11. 4 out of 5

    Alex Devero

    Today, technology is what enables a business to be successful. Therefore, IT should be seen as a crucial part of any business strategy. Yet, CIOs are constantly struggling to be taken into consideration. To overcome this CIO paradox, CIOs should look beyond the IT department and focus on how they can influence the entire business and instill an innovative mindset in their team.

  12. 4 out of 5

    Michael Webb

    An excellent summary of real-world CIO experience along with discussion of where that role is heading in today's technology landscape. Some excellent advice. I will be sure to revisit the chapter summaries often. An excellent summary of real-world CIO experience along with discussion of where that role is heading in today's technology landscape. Some excellent advice. I will be sure to revisit the chapter summaries often.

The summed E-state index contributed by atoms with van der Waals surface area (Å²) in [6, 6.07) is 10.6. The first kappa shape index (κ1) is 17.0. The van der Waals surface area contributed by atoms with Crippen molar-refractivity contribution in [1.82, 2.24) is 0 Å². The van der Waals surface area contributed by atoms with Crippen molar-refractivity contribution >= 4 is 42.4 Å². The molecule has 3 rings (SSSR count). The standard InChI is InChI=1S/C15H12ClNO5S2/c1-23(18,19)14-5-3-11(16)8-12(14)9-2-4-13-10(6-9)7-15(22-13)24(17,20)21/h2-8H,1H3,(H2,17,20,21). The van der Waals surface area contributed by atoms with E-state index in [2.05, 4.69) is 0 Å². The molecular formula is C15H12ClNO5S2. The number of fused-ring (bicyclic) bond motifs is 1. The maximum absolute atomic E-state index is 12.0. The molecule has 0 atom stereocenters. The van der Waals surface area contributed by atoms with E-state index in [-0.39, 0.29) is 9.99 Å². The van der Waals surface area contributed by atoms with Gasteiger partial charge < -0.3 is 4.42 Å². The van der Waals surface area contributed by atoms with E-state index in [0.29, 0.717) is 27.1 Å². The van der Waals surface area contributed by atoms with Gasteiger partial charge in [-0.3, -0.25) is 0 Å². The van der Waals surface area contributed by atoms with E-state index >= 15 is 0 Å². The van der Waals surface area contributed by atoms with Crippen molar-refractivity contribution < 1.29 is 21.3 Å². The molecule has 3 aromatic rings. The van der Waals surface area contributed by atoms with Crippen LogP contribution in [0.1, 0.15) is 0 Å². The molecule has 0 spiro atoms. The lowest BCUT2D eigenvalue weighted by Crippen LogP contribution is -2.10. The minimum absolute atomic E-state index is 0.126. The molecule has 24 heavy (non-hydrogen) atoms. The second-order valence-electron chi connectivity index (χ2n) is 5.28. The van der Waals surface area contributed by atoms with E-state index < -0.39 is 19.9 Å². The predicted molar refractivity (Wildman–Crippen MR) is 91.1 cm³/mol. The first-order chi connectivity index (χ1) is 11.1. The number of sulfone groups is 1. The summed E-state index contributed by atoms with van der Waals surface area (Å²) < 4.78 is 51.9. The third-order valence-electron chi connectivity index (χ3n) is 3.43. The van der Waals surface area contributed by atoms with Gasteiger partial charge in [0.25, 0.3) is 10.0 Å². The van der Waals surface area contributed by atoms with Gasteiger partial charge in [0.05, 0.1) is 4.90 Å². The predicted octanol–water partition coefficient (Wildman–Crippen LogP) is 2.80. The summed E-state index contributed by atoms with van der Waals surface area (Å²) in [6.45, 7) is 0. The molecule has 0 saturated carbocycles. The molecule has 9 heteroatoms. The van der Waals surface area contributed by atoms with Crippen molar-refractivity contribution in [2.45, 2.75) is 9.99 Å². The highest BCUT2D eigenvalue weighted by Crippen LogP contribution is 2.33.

13. 4 out of 5

    Tony

    Had I been reading the CIO Magazine column there would have been no need to read this book. It could have been shortened and more punchy but it is an interesting read with insights into any large technology department now and what it may be in the future

  14. 5 out of 5

    Brent Keck

    It seems that there are so many paradoxes that the CIO must deal with that they become one of the most well rounded executives at any business, if they move out of the manager role and into the leader/innovator role. Lot's of good information in this book. It seems that there are so many paradoxes that the CIO must deal with that they become one of the most well rounded executives at any business, if they move out of the manager role and into the leader/innovator role. Lot's of good information in this book.